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End Mass Criminalization (35)

Three corporations announced their divestment from Corrections Corporation of America (CCA) and GEO Group, the two largest private prison companies in the United States, late last week. Scopia Capital Management, DSM North America, and Amica Mutual Insurance pulled nearly $60 million in investments from CCA and GEO Group in the final quarter of 2013, marking full divestment for DSM and Amica and a 27 percent decrease in shares for Scopia. (Scopia has decreased its private prison stock by 59 percent since December 2012.) Their announcements mark the first round of success for civil rights nonprofit Color of Change, which has been pushing over 150 companies to divest from for-profit incarceration companies since last year. Color of Change is one of 16 organizations working towards these divestment goals as part of the National Prison Divestment Campaign.

As the Senate prepares to take up changes to federal sentencing and parole guidelines, some Republicans and Democrats break from their parties' traditional stances.

For decades the Republican Party prided itself for being tough on crime, often putting Democrats on the defensive by pushing for longer, mandatory sentences for convicts.

In a move that could result in the prison release of hundreds or thousands of low-level drug offenders, the Justice Departmentsaid Monday that it will advise President Obama to widen his guidelines for granting clemency.

The announcement, immediately praised by advocates for reform of the criminal justice system, is part of the administration’s effort to reduce the nation’s prison population and address racial disparities in drug sentencing.

Attorney General Eric Holder this week called on states to do away with arcane laws that prohibit more than 6 million felons, most of whom are people of color, from voting in a speech at Georgetown University Law Center. "Those swept up in this system too often had their rights rescinded, their dignity diminished, and the full measure of their citizenship revoked for the rest of their lives," Holder said in the speech. "They could not vote."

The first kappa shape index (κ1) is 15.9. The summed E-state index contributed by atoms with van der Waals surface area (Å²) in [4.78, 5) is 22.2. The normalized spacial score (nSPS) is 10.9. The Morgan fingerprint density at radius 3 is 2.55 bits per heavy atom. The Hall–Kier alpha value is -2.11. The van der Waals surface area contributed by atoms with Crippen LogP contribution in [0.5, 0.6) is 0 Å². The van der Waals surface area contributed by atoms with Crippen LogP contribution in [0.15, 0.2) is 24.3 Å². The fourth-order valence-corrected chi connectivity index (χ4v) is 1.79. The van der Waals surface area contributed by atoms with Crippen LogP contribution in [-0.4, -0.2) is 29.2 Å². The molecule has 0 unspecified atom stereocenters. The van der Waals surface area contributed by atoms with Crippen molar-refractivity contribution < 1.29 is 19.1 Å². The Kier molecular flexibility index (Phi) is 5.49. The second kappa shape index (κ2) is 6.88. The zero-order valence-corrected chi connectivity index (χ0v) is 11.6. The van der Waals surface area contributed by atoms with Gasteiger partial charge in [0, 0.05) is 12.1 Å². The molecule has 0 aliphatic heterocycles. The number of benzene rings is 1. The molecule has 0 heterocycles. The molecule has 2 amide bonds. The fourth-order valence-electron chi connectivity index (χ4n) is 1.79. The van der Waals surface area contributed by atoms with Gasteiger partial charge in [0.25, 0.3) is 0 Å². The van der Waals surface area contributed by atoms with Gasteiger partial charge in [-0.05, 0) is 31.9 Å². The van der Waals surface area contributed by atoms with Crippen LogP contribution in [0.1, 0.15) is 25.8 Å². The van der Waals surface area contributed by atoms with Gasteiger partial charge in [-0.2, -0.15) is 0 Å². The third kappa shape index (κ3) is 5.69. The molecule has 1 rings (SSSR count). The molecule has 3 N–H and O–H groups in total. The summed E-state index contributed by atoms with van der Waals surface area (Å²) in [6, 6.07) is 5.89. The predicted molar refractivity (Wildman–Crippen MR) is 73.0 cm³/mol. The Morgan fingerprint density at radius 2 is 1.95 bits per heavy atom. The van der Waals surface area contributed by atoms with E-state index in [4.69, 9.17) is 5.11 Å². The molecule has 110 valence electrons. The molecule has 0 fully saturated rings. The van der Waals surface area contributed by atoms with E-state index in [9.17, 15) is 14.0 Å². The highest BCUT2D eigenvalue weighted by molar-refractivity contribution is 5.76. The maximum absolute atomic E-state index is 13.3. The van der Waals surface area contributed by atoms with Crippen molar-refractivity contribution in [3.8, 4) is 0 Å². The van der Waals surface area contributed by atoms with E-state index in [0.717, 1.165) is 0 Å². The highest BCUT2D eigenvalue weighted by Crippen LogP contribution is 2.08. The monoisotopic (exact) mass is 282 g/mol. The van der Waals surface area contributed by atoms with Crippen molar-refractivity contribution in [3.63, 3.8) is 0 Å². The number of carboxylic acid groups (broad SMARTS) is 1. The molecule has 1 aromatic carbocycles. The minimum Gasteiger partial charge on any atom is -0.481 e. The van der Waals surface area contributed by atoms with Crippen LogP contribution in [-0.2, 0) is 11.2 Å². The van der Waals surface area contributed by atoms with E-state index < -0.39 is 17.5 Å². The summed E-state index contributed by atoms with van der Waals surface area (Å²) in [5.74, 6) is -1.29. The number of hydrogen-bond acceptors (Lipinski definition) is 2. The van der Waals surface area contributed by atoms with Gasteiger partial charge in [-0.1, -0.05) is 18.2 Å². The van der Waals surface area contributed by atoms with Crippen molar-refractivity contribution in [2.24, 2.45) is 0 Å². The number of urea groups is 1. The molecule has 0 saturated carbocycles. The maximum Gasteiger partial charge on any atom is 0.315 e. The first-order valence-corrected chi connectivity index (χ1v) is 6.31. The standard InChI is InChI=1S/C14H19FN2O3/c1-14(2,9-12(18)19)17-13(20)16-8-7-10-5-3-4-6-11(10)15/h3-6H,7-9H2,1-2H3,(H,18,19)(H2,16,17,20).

Robinson was luckier than many vets, 22 of whom take their own lives every day in the U.S. according to a study released bythe VA. He found relief in an alternative form of medicine, which more and more veterans are advocatingfor the right to consume: cannabis.

While participating in a cycling program through the VA, Robinson learned that many fellow cyclists had chosen to take themselves off of VA medications and use pot to treat their symptoms instead. He followed suit. Two years later he helped to form the local cooperative California Veterans Medicine, which provides medical marijuana at no cost to service-connected injured veterans. Cal Vet Meds’ activities are governed by the state of California and operate in compliance with the Compassionate Use Act of 1996 (Prop. 215) and Senate Bill 420.

Christopher Williams believes that one little box changed the trajectory of his life.

Williams has been to prison more than once. When he was inside, he tried to prepare himself for the outside, for a chance to move on from the thing for which he’d done his time, by participating in job training programs and GED classes. But when he got out, that box — the box on job applications that asks if the applicant has ever been arrested or convicted of a crime — stopped him in his tracks.

Winning praise from civil rights advocates, the U.S. Department of Education released new federal guidelines Wednesday aimed at stopping an explosion in student suspensions, expulsions and referrals to the criminal-justice system.

The Marijuana Policy Project — the largest financial backer of the Colorado legalization initiative — will support efforts to pass similar laws regulating marijuana like alcohol in 13 more states by 2017.

On January 10, 1965, the beat poet Allen Ginsberg led a march for marijuana legalization outside the New York Women’s House of Detention in lower Manhattan. A dozen demonstrators waved placards and chanted slogans, resulting in one of the iconic images of the 1960s: a picture of Ginsberg, snowflakes on his beard and thinning hair, wearing a sign that said "Pot Is Fun." Another picket sign read "Pot Is a Reality Kick."

Following the success of their initial series last summer, a coalition of civil rights groups is partnering again for a 10-city tour of Virginia to raise awareness around justice issues that affect people with criminal records, and to provide direct services. Called the Mobile Justice Tour, the event re-launches on Saturday, December 14, with a focus on three key issues: civil rights restoration for citizens with felony convictions, removing questions about an applicant’s criminal background from initial employment forms, and sentencing reform to end mass incarceration in Virginia.

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